Fast for Freedom: A debate (of sorts) about scientific evidence

Fast for Freedom: A debate (of sorts) about scientific evidence Sat, 23 Aug 2003 The Medical Director of the APA was unable to cite a single scientific study proving an underlying biochemical basis for any mental illness. An amazing exchange between Dr. . . . Continue reading →

AHRP Comments Re: Best Pharmaceuticals for Children’s Act of 2002

Comments submitted by The Alliance for Human Research Protection Re: Best Pharmaceuticals for Children’s Act of 2002 The National Academy of Sciences Committee of the Institute of Medicine on Clinical Research Involving Children August 18, 2003 Vera Hassner Sharav, President John H. . . . Continue reading →

Best Pharmaceuticals for Children Act of 2002


Comments submitted by The Alliance for Human Research Protection
to The National Academy of Sciences
Committee of the Institute of Medicine on Clinical Research Involving Children

AHRP has been closely monitoring pediatric research trends since passage of the FDA Modernization Act of 1997. We believe that medications used in children should be thoroughly tested for safety, effectiveness and appropriate dose. But unlike adults who can exercise their autonomous right to informed consent, children who are enrolled in clinical trials are non-consensual human subjects. They should not, therefore, be made to assume the burden of testing possibly toxic drugs whose safety is unknown.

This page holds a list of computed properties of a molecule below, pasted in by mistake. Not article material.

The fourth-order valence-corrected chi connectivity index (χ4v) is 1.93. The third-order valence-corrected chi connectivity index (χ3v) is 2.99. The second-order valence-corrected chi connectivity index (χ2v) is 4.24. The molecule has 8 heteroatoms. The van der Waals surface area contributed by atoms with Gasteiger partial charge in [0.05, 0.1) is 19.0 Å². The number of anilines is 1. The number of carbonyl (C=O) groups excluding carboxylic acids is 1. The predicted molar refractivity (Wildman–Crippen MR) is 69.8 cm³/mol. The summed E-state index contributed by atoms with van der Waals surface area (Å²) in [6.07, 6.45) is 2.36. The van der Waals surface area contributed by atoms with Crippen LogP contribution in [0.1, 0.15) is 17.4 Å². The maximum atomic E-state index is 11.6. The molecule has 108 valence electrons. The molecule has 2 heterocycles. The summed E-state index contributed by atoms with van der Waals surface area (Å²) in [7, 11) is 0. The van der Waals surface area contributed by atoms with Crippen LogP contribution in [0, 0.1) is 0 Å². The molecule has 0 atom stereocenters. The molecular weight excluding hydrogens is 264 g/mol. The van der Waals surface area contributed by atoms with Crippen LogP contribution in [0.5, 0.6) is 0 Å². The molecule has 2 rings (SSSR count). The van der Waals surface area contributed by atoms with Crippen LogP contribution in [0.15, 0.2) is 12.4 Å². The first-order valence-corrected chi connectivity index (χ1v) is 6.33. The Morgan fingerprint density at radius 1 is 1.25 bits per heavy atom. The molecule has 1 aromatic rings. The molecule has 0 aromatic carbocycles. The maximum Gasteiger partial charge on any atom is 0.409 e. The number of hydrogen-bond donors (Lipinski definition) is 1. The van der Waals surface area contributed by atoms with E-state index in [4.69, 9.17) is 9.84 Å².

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Debate Resumes on the Safety of Depression’s Wonder Drugs – NYT

Debate Resumes on the Safety of Depression’s Wonder Drugs – NYT Thu, 7 Aug 2003 After a decade of lies, deception, and cover-up of evidence linking antidepression drugs – such as, Prozac, Paxil, Zoloft – to acts of suicide in previously non-suicidal . . . Continue reading →

A Come Back for Psychosurgery?

A Come Back for Psychosurgery? Wed, 6 Aug 2003 The Los Angeles Times reports that experimental psychosurgery is once again on the rise – at Harvard’s Massachusetts General Hospital and Brown University. It is acknowledged that “Researchers still do not fully understand . . . Continue reading →